So, we decided to focus on Lip Balm, teaching the audience how to make their own natural based Lip Balms. We had a blast. This time it was Greg McQuade as the commentator, and he was not shy to get right into the swing of lip balm making. He wants to keep his lips kissable, as he is single! I hope you have as much fun watching the Virginia This Morning Segment as we had making it!

Soapalooza on Virginia This Morning – Sugar Scrubs

This was so fun! I brought enough pre-measured ingredients so that my hostess Cheryl Miller and I could make sugar scrubs together for the audience. She made the Demara sugar scrub, I made the organic white sugar scrub. Her’s was scented with a Vanilla fragrance and she had fine coffee grounds for her exfoliant. I had Lavender essential oil and some lavender buds for effect.

I arrived at 7:45 am, on the ONLY day of winter this year that has bothered to snow! I thought the snow might be a deal breaker, but Morgan Elwell, the Virginia This Morning show producer, assured me “There will be a show, regardless of inclement weather”. So, there you have it, the “Show Must Go On” in effect!

I really enjoyed having Cheryl make a scrub in tandem with me, and I think she enjoyed getting the opportunity to keep a scrub that she made also!

Now the best news of all… drum roll…. They asked me if I could return in a few months with another fun item to demo on the show!

Below you will find today’s Sugar Scrub formula and instructions:

Easy Sugar Scrub

3/4 Cup of Sugar (any kind)

1/8 cup of oil (olive, corn, Wesson, just what is in the cupboard… low odor, I don’t recommend toasted sesame, for instance)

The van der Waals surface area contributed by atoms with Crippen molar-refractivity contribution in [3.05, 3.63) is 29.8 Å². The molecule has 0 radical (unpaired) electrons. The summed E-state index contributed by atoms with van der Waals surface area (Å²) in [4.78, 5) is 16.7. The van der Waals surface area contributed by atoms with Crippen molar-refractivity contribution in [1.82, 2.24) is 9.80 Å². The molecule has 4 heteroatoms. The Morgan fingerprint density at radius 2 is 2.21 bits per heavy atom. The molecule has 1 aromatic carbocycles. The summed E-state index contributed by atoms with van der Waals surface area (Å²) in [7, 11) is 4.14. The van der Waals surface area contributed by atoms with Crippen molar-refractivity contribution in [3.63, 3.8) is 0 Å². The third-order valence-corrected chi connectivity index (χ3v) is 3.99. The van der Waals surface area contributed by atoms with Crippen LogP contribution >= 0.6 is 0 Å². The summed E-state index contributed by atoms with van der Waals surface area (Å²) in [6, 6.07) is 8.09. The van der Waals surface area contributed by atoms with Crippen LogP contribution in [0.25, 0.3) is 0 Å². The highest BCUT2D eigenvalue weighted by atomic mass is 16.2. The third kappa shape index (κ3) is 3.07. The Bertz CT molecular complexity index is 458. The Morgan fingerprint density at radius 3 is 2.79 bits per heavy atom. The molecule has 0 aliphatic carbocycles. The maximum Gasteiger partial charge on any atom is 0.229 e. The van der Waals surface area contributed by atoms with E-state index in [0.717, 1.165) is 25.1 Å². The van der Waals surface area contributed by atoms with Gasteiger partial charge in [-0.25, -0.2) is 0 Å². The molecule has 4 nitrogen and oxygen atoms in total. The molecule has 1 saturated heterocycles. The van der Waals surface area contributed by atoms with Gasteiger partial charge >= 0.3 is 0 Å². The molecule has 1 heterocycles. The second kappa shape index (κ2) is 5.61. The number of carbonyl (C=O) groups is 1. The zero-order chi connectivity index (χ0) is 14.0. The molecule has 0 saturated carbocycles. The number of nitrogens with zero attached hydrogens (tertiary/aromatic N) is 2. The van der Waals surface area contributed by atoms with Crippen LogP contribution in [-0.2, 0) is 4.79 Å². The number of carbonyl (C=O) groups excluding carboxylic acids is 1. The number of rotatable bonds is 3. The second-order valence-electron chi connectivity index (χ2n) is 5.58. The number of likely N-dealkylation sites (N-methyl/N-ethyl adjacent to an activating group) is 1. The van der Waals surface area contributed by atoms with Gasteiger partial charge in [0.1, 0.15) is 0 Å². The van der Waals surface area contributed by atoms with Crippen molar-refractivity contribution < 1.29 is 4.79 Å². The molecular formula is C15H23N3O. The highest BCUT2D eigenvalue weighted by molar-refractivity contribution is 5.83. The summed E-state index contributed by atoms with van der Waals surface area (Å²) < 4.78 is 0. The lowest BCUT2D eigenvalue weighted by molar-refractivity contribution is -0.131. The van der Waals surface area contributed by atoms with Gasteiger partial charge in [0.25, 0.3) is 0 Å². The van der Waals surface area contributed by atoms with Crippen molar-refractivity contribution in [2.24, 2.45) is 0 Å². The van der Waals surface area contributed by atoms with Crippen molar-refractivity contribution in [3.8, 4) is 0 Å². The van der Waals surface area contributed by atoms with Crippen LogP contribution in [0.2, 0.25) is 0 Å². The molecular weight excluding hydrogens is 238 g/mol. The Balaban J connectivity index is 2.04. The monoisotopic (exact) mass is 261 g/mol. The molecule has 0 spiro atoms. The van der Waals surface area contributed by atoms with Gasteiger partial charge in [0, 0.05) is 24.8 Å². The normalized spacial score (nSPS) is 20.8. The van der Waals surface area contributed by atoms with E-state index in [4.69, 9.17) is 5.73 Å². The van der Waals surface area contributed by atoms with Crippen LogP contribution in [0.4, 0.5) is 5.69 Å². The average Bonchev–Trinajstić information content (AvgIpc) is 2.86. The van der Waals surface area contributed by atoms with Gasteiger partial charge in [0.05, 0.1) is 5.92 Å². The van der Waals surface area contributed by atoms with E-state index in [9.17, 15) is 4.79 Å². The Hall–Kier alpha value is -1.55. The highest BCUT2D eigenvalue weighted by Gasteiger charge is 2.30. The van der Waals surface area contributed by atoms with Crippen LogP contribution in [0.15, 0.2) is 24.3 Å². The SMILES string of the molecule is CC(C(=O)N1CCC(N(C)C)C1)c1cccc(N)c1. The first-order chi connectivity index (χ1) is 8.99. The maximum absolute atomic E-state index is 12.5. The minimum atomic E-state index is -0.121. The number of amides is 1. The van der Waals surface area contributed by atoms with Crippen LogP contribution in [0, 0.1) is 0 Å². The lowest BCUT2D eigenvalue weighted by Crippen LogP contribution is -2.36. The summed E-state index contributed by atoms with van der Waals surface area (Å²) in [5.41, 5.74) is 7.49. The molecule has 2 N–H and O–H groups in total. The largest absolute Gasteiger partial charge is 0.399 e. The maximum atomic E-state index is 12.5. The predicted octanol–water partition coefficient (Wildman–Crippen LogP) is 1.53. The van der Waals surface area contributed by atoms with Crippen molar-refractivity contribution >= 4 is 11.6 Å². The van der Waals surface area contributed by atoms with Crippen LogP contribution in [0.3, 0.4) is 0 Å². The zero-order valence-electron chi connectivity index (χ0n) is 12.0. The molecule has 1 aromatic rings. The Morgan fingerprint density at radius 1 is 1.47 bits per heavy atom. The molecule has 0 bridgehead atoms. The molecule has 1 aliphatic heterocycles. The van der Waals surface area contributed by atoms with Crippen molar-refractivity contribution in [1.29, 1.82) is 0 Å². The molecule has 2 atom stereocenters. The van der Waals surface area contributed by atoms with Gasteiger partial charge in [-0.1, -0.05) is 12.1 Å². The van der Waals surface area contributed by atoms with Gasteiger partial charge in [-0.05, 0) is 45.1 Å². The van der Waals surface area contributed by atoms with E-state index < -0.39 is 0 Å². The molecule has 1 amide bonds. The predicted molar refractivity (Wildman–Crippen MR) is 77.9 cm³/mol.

1/8 cup of solubilizer (we are using Polysorbate 20, but simple shampoo will work perfectly also)

4 drops of essential oil or cosmetic fragrance oil

1/2 teaspoon of herbs, fine clay, exfoliant (such as coffee grounds or fine loose tea)

Mix the Solubilizer into the oil, mix. Pour into the sugar, mix. Add the drops of essential oil or fragrance oil, mix. Depending on your sugar scrub end use, add herbs or exfoliates as desired. Generally 1/2 teaspoon is all that will be needed. Package up in wide mouth containers and label. All sugar scrubs have the potential of leaving tubs slippery, so be sure to put a caution on your gift tag or label. This scrub contains a solubilizer, which eliminates most of the slippery tub issues. Package up in a jar or tub. Perfect for yourself, or to give as a gift to someone special.

You can purchase a PDF Tutorial on making Sugar & Salt Scrubs s at the Soapalooza online store: Making Emulsified and Anhydrous Sugar Scrubs Tutorial

If you take this as a class in our Soapalooza Soap Arts Studio, you will have plastic cosmetic jars to package up your sugar scrub, as well as a label to “brand” your creation. You even get to create your own name for your product! We look forward to seeing you at our studio, please check the website for class and workshop dates/times throughout the year.